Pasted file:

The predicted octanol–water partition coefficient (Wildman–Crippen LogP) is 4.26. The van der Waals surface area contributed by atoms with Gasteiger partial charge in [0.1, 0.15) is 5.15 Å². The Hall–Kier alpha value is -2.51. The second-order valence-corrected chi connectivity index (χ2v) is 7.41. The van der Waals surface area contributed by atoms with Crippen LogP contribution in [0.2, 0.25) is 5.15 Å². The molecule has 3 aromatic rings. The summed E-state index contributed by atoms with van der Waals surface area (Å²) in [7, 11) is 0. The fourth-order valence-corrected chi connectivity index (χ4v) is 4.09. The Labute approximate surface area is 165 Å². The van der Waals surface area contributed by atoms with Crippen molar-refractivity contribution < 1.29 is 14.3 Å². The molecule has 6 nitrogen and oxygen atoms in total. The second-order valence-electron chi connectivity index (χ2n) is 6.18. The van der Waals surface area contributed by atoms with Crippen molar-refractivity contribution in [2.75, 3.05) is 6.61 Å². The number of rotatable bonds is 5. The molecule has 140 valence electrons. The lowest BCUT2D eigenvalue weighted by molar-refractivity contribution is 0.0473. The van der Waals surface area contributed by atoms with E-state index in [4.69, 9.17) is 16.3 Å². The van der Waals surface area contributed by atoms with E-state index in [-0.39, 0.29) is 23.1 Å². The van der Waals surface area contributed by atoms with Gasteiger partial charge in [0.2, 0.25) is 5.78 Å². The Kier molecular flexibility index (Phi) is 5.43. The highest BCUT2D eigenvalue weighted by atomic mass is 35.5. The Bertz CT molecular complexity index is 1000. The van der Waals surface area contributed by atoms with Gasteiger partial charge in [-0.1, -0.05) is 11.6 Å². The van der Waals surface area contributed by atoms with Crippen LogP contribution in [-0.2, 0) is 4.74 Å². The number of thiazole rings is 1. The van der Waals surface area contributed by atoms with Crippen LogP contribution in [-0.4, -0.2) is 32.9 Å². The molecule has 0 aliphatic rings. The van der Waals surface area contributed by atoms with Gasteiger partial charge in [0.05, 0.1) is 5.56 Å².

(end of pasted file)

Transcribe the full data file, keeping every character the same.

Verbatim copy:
The predicted octanol–water partition coefficient (Wildman–Crippen LogP) is 4.26. The van der Waals surface area contributed by atoms with Gasteiger partial charge in [0.1, 0.15) is 5.15 Å². The Hall–Kier alpha value is -2.51. The second-order valence-corrected chi connectivity index (χ2v) is 7.41. The van der Waals surface area contributed by atoms with Crippen LogP contribution in [0.2, 0.25) is 5.15 Å². The molecule has 3 aromatic rings. The summed E-state index contributed by atoms with van der Waals surface area (Å²) in [7, 11) is 0. The fourth-order valence-corrected chi connectivity index (χ4v) is 4.09. The Labute approximate surface area is 165 Å². The van der Waals surface area contributed by atoms with Crippen molar-refractivity contribution < 1.29 is 14.3 Å². The molecule has 6 nitrogen and oxygen atoms in total. The second-order valence-electron chi connectivity index (χ2n) is 6.18. The van der Waals surface area contributed by atoms with Crippen molar-refractivity contribution in [2.75, 3.05) is 6.61 Å². The number of rotatable bonds is 5. The molecule has 140 valence electrons. The lowest BCUT2D eigenvalue weighted by molar-refractivity contribution is 0.0473. The van der Waals surface area contributed by atoms with E-state index in [4.69, 9.17) is 16.3 Å². The van der Waals surface area contributed by atoms with E-state index in [-0.39, 0.29) is 23.1 Å². The van der Waals surface area contributed by atoms with Gasteiger partial charge in [0.2, 0.25) is 5.78 Å². The Kier molecular flexibility index (Phi) is 5.43. The highest BCUT2D eigenvalue weighted by atomic mass is 35.5. The Bertz CT molecular complexity index is 1000. The van der Waals surface area contributed by atoms with Gasteiger partial charge in [-0.1, -0.05) is 11.6 Å². The van der Waals surface area contributed by atoms with Crippen LogP contribution in [-0.2, 0) is 4.74 Å². The number of thiazole rings is 1. The van der Waals surface area contributed by atoms with Crippen LogP contribution in [-0.4, -0.2) is 32.9 Å². The molecule has 0 aliphatic rings. The van der Waals surface area contributed by atoms with Gasteiger partial charge in [0.05, 0.1) is 5.56 Å².